of silky fringe. It cannot be much,
an old woman’s shawl.


Michelle Keller, a member of Netwest and hostess for Coffee With the Poets, also submits announcements to newspapers about Netwest events. Contact her about reading at John Campbell Folk School in 2009 if you are a NCWN West member. mmkeller@brmemc.net

Monday, February 4, 2008

MORE ON WRITING FREE VERSE POETRY Part II

Hello fellow Netwest Writers. Below is part of a talk I gave Oct. 21, 2007, Young Harris College, at the state meeting of the Georgia Poetry Society. Please feel free to share this with others, but do not reprint or publish without my permission. 2-4-08, Nancy Simpson

continued Part II

4) Master poets from the past fine-tuned the sound of their poems. Free verse poets now have a hard job. After avoiding meter and rhyme, we still have to make our poems sing with sound. Our poems must be pleasing to the ear.

Sound in free verse is accomplished with different techniques. We use of alliteration. Our best alliteration is welcome, but again, alliteration seems to be not favored by the Literary Magazine editors of today. What is more popular today is the use of consonance, where you repeat the consonant sound in the middle or at the end of the word. Assonance, much appreciated now, is a more subtle way to build sound. Assonance is the repetition of vowel sounds such as (this example using long i sound)
like a line of white mice.

Another way free verse poets build cadence into their poems is to prefer and to use one syllable words. When you use one syllable words, each syllable gets a beat. Beat is the foundation of music. The use of multi syllabic words in the same line can ruin a good poem fast. If you have a beautiful word you cannot part with, try using it as a title. If you insist on using multi syllabic words in the body of the poem, go back and hone the poem to mostly one and two syllable words. Do this to secure the sound.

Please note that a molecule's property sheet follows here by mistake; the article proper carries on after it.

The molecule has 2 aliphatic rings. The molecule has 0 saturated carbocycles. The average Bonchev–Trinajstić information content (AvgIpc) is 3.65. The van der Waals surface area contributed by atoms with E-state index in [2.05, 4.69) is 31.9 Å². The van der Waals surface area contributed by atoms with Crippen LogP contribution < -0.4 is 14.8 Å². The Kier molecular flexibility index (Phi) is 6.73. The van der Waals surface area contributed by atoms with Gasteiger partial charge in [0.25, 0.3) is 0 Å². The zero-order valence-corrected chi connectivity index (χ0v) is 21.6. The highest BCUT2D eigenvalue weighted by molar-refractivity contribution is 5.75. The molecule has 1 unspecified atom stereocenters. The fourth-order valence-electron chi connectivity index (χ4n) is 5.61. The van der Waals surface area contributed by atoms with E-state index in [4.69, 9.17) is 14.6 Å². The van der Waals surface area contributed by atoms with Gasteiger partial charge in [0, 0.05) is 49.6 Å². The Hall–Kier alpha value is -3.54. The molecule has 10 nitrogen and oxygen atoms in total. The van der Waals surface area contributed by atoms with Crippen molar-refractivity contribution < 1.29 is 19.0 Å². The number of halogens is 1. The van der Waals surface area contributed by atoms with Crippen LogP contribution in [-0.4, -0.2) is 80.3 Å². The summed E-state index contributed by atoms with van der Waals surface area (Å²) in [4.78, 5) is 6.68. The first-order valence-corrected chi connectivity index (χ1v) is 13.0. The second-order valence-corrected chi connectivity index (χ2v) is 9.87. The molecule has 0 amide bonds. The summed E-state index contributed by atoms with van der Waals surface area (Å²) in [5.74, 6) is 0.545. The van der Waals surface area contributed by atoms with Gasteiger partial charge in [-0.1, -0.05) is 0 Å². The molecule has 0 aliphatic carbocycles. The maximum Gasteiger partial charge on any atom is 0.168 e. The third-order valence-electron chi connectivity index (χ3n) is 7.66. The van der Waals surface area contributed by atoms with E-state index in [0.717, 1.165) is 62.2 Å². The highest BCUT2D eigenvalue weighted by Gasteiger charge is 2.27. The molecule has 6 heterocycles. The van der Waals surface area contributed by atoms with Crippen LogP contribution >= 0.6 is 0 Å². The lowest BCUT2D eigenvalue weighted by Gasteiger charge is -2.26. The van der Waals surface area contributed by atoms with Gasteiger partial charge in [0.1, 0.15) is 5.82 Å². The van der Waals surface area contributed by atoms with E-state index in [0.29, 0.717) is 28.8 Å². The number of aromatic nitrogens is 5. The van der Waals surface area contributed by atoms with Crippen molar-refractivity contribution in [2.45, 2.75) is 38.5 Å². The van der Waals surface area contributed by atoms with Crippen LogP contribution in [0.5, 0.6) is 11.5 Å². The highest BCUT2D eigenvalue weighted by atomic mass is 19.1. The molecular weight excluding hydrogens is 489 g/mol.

5) The poets of old connected with their reader on a sensory level. There is no better way to hook your reader then to use sensory images. Why does it work now the same as it worked then? Think of it. A
new born human has no other way to learn, for years, except to take in information through the senses - sight, sound, smell, touch, taste. As a human, if nothing terrible happens, we use our senses every day
of our lives, until the moment we die. There is no better, no faster way to connect with your reader than through sensory images.

6. The poets of old connected with their reader on an emotional level? Free verse poets must also make that connection. How is it done? Choice of words, words drenched in emotion: When the reader reads these words, they feel emotionally connected. “family”, “mother”, “frown”, “mock”, “smack”, “nothing remains”, “wreck”, “battered on one knuckle”, “prison,” “divorce papers”, Word choice. That is how you put emotion into your poems.

7. The poets of old connected with their reader on an intellectual level. Free verse poets must also make that intellectual connection. The best way is not to tell the reader everything. What keeps people reading poetry today is the joy they find in being able to use their own intelligence, to be able fill in the gaps of what is not said, and to be able to say, “Yes. I know.”

--Nancy Simpson Part III will be posted 2-5-08 on this site